Scientific discovery involves collecting and analyzing data, and communicating new knowledge arising therefrom. What happens, though, when someone wants to repeat an experiment, or build on an existing approach? For this to happen, there needs to be sufficient information in the public domain and data that is accessible and understandable to the scientist.
Some journals allow publication of supplementary data, but such provisions are far from ideal. For example, there are no easy ways to search these data. Today, best practices call for depositing primary data and metadata into a domain-specific archival repository prior to publication. These repositories must be trusted, stable, secure, and open access, so that others can build on previous work, reproduce findings, and advance the scientific enterprise.
Structural biologists understood the importance of archiving primary data when they established the Protein Data Bank (PDB) in 1971 with just seven protein structures. Since 2003, the Worldwide PDB (wwPDB) partnership has managed the PDB archive, ensuring that experimental data and metadata are expertly curated, validated, and made freely available. The wwPDB is currently made up of:
- Research Collaboratory for Structural Bioinformatics Protein Data Bank (RCSB PDB)
- Protein Data Bank in Europe (PDBe)
- Protein Data Bank Japan) (PDBj)
- BioMagResBank (BMRB)
Each wwPDB partner organization is supported by local funders, thereby spreading the financial burden of maintaining the PDB archive across different geographies. Looking ahead, additional wwPDB members could be recruited from Asia and Latin America as research and development spending rises in various emerging economies.
PDB statistics and usage are tracked and monitored for its impact on science.
|PDB Archive size||>122,000 structures; over one billion non-hydrogen atom coordinates|
|PDB Archive growth rate||Approximately 11,000 new structures each year|
|Data downloaded||More than 500 million downloads of structure data/year|
|Literature Citations||Over 20,000 since the year 2000|
|Unique users||Over 1 Million per year|
|Areas of biology and medicine featured in the PDB archive||All of them!|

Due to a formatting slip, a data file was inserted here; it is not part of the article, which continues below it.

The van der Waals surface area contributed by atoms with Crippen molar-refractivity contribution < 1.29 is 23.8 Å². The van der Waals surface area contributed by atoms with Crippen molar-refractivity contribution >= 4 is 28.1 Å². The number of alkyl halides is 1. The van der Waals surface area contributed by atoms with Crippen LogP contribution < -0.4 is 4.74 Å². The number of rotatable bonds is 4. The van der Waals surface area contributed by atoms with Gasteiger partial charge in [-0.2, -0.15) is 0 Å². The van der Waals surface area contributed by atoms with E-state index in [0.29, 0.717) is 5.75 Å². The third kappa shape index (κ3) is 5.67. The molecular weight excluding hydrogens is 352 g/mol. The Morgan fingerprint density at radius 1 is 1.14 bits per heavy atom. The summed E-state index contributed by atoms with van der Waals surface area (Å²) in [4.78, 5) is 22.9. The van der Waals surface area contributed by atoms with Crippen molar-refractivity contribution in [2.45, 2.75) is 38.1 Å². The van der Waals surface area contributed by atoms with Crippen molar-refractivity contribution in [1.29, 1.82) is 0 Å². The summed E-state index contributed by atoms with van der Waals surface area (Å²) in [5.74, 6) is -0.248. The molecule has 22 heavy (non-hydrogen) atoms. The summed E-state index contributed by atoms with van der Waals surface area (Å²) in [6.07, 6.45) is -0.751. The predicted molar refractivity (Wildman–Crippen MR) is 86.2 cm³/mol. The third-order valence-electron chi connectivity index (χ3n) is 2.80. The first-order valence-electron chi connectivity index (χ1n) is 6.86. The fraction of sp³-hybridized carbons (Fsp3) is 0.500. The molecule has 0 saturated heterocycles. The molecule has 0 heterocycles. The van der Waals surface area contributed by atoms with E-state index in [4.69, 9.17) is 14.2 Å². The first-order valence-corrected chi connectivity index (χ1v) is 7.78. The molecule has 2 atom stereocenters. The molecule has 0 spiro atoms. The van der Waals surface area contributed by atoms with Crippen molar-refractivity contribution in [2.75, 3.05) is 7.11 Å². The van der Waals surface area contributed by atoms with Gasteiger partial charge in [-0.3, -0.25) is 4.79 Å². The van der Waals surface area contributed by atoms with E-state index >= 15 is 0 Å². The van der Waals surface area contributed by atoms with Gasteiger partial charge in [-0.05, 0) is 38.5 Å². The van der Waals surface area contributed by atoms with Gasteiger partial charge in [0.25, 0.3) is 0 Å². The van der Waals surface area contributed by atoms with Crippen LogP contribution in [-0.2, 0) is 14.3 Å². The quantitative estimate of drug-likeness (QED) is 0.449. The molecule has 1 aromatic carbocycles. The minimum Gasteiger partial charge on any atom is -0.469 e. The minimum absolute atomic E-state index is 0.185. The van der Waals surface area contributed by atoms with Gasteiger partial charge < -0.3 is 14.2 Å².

|New science enabled by the archive||Structure-based Drug Discovery; Protein Design; Protein Structure Prediction; etc.|
What about the statements made by funders that there are insufficient monies available to sustain the many scientific data resources available today? This is undoubtedly true, but we should be careful to distinguish “archival repositories” for primary data from “derived databases” that aggregate information from other sources. Without primary data archives, valuable derived data resources (e.g., model organism databases) could not function, and entire areas of scientific inquiry could disappear.
The NIH and the academic community can take concrete steps to ensure this does not happen. Primary data archives must be sustained long-term. Funding needs to be provided at levels that ensure quality service to Depositor and User communities alike. Ongoing infrastructure investments must support 24/7/365 operations with global reach, full data integrity and security, quality control, and provisions for periodic hardware/software upgrades. Skilled personnel with necessary domain expertise must be recruited, trained, and adequately compensated to ensure they are not recruited away to big data companies.
New review mechanisms for data resources need to be established that focus on these requirements, which are necessarily distinct from criteria used to review research grants. In addition, new business models are urgently required for funding primary data archival repositories. Federal agencies should reserve a percentage of annual budget to support archival data repositories. From this set aside, funds could be allocated to individual resources at levels reflective of usage and impact metrics, with ongoing, rigorous review of the management team.
A strengthened commitment to sustaining existing archival data repositories and establishing new ones will help to support the global scientific enterprise by ensuring that primary data are safeguarded, experiments can be reproduced, and new discoveries are enabled.
|Structure of the Abl protein kinase catalytic domain bound to a first-generation therapeutic, imatinib (PDB ID 1IEP; orange), which inspired medicinal chemists at Novartis to design an even more effective second-generation agent, nilotinib (PDB ID 3CS9; green). Both are U.S. FDA approved drugs used for treatment of chronic myeloid leukemiaRutgers, The State University of New Jersey|
* Rutgers, The State University of New Jersey
+ University of California San Diego